Many of us grew up with parents who battled mental illness, whether we realized it during childhood or not. Anxiety and depression are common mental illnesses our parents may have struggled with, which are often passed from one generation to the next. Your parent may also have dealt with bipolar disorder, schizophrenia, or addiction — all of which have a strong genetic link.
Maybe your parent or parents treated their mental illness and were able to live a healthy life while modeling healthy coping skills. Still, simply being exposed to mental illness is a risk factor for developing a mental illness of your own. If your parents did not treat their mental illness, you may have been exposed to abuse, trauma, or worse.
If you grew up with mentally ill parents, it may seem that pain, suffering, or developing a mental illness of your own is your destiny, and there is no clear path for breaking the cycle — but that just isn’t true. Recovering from a difficult childhood is possible and there are many steps you can take to live a vibrant, healthy, happy life, despite being raised by mentally ill parents. Continue reading 10 Ways Children of Mentally Ill Parents Can Break The Cycle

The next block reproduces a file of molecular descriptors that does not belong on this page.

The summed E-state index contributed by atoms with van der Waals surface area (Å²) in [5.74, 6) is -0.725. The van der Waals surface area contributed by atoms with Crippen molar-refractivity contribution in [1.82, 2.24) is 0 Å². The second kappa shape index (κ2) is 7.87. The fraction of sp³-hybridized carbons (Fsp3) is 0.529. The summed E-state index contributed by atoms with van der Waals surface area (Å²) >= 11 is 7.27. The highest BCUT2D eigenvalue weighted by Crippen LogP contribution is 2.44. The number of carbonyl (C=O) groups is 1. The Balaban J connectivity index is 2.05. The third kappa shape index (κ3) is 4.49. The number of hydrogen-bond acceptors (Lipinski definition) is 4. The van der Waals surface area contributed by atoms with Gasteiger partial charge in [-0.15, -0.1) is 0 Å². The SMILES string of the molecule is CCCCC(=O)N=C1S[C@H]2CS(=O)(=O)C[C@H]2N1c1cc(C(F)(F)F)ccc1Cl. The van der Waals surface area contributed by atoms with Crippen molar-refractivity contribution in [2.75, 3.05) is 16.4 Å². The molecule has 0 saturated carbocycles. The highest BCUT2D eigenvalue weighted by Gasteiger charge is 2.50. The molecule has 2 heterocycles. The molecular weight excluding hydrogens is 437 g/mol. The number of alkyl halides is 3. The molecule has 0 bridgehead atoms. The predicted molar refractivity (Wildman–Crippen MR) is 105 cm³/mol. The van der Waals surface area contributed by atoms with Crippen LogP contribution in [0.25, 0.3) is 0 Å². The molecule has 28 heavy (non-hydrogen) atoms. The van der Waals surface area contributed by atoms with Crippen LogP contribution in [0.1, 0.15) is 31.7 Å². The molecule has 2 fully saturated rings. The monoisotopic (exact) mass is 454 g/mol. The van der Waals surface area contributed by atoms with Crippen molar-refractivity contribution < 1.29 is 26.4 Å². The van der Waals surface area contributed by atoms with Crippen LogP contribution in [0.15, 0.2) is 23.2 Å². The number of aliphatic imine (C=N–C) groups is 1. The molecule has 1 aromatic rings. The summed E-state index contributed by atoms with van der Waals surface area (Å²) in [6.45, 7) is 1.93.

No one ever expects to find themselves in the process of getting a divorce, but unfortunately this is an experience that many people may experience. It can be an isolating and painful experience and it’s important to have a strong support system during this sometimes disruptive and difficult transition. Continue reading A Therapist’s Guide to Divorce Counseling
Transitioning to college can be one of the most emotionally jarring, vulnerable moments in a young person’s life.
They are suddenly away from all they have ever known or are familiar with, and must navigate this new landscape virtually on their own. Seemingly overnight, college students become responsible for everything from waking themselves up for class, to managing their money, to dealing with sometimes dicey social situations. Continue reading Mental Health Safety Tips for Your College Teen